Ocado would be selling an 18,000-strong range by the end of the year, up from the 9,500 on the site last week, said finance director Jason Gissing. The potential for non-food was huge, he claimed.
“If you buy a DVD player in a shop it takes an hour to go there, park, walk around, ask for advice, and then make a decision. You can do the same thing online in 15 minutes. It’s so much easier and more convenient on the internet,” he said. “For groceries the internet is also far more convenient but the time saving is not as great. This is because a grocery order is 50-60 items and this takes some time. However as technology improves this will become as great as it currently is for some non-food items.”
Selling core groceries was much harder than non-food, he said, which was why Ocado had worked on getting that part of the business right first. Among the range of non-food SKUs listed for the first time are 46 toys, 13 books, and 88 stationery items, including John Lewis branded paper and pens. Christmas cards are also now listed alongside Hallowe’en products.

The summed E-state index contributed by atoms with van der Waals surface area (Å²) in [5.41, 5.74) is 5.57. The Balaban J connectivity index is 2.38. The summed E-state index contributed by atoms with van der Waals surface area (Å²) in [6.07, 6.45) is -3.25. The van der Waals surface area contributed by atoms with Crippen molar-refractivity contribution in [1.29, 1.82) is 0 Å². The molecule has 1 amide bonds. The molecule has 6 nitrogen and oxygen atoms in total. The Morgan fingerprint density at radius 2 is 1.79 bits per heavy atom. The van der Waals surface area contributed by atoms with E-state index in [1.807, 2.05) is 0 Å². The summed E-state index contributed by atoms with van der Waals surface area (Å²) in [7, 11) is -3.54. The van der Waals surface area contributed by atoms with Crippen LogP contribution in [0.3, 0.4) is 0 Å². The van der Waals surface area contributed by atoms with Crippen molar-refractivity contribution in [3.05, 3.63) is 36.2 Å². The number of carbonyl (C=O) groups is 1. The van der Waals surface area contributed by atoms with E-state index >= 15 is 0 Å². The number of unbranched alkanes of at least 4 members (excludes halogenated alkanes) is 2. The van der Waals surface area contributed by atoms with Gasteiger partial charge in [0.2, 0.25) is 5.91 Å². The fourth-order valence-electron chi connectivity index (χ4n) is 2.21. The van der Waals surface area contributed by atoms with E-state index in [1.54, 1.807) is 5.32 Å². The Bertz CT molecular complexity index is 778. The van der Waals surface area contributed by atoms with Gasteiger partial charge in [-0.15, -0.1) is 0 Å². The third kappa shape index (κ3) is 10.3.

Shoppers can also now buy from a selection of nine bouquets, priced £7.99 to £11.99, putting Ocado against M&S’s online flower delivery service for the first time. The expanded fresh range includes more lines from the Prince Charles Duchy Collection and Waitrose-branded goods such as fresh gravy and a selection of Waitrose’s Easy meals.
Last week Ocado reported losses of £39.7m for the year to December 2007, but Gissing said he expected Ocado to make a profit before interest and other one-off items of £1m-£2m this financial year.